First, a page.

So now it is up to the Sixth Circuit to decide whether to lift, modify or continue the stay issued by the Fifth Circuit and how to handle the case going forward. The Sixth Circuit, which typically oversees cases from Kentucky, Michigan, Ohio and Tennessee, is considered one of the more conservative circuits. While every case is different and outcomes can never be perfectly predicted, based on the Sixth Circuit’s track record, we anticipate that the Court will keep some sort of injunction in place to prevent the rule from going into effect and maintain the status quo while the case is being handled.
With the number of cases involved and the issues at stake, it is almost certain that these challenges will end up at the Supreme Court. With the Sixth Circuit expected to favor the challengers, it is most likely that the federal government will end up being the party to take the appeal to the Supreme Court.
Ultimately, it is going to be a waiting game to see how fast the Sixth Circuit moves and how quickly the Supreme Court picks up any challenge. We should know in the coming days whether the Sixth Circuit is going to follow the Fifth Circuit’s lead on the temporary stay. In all likelihood, the Sixth Circuit will keep some form of stay in place, and the matter won’t be resolved by December 5. For its part, OSHA has said that it is suspending implementation and enforcement efforts while it waits to see what is going to happen.
Is there a chance the ETS requirements will still go into effect on December 5 and January 4 as scheduled?
Yes, there is a chance, but it is unlikely, particularly as to the requirements that were slated to start December 5.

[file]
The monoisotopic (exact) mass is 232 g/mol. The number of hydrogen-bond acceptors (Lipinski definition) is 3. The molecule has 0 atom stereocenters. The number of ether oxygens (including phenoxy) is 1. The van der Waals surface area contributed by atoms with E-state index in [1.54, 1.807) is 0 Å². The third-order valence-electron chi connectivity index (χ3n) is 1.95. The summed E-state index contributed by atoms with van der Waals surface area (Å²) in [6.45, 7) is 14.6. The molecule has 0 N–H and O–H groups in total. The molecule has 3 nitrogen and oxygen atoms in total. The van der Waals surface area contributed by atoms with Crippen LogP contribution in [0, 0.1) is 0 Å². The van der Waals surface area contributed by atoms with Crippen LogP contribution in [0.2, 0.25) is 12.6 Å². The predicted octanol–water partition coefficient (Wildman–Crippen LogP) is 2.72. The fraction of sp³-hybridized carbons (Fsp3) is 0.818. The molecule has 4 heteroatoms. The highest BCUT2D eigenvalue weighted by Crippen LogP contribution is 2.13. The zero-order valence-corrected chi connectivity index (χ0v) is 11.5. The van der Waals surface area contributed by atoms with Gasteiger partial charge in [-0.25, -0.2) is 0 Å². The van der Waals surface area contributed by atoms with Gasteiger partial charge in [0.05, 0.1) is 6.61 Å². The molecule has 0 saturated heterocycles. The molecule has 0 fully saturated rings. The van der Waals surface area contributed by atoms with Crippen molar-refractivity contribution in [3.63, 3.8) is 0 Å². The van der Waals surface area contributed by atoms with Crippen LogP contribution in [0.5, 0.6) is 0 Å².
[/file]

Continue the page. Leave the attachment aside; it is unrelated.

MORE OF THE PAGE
There are a few ways this could occur. First, the Sixth Circuit could decide to lift the temporary stay preventing the ETS from going into effect while it considers the cases – meaning the rule could go into effect while the challenge is still being considered. Alternatively, the Sixth Circuit could resolve the cases in the federal government’s favor before December 5, and any appeal to the Supreme Court could still be pending. Both scenarios are unlikely.
Even if everything goes in the federal government’s favor (which is a big if given the balance of the Sixth Circuit and the Supreme Court), it is more likely that it is the January 4 deadline that would not be impacted.
If the rule is upheld, employers should expect, and plan for, OSHA to be full steam ahead on enforcing the ETS on its original timeline. If things are not resolved until after January 4, OSHA may decide to hold off immediately enforcing the ETS or be more lenient to allow businesses to get into compliance once any challenges are resolved. However, as this rule has been issued as an emergency standard to address what OSHA sees as an immediate hazard, employers should not expect any leniency to last if the rules go forward.
What, if anything, should we be doing while we wait for the challenges to play out?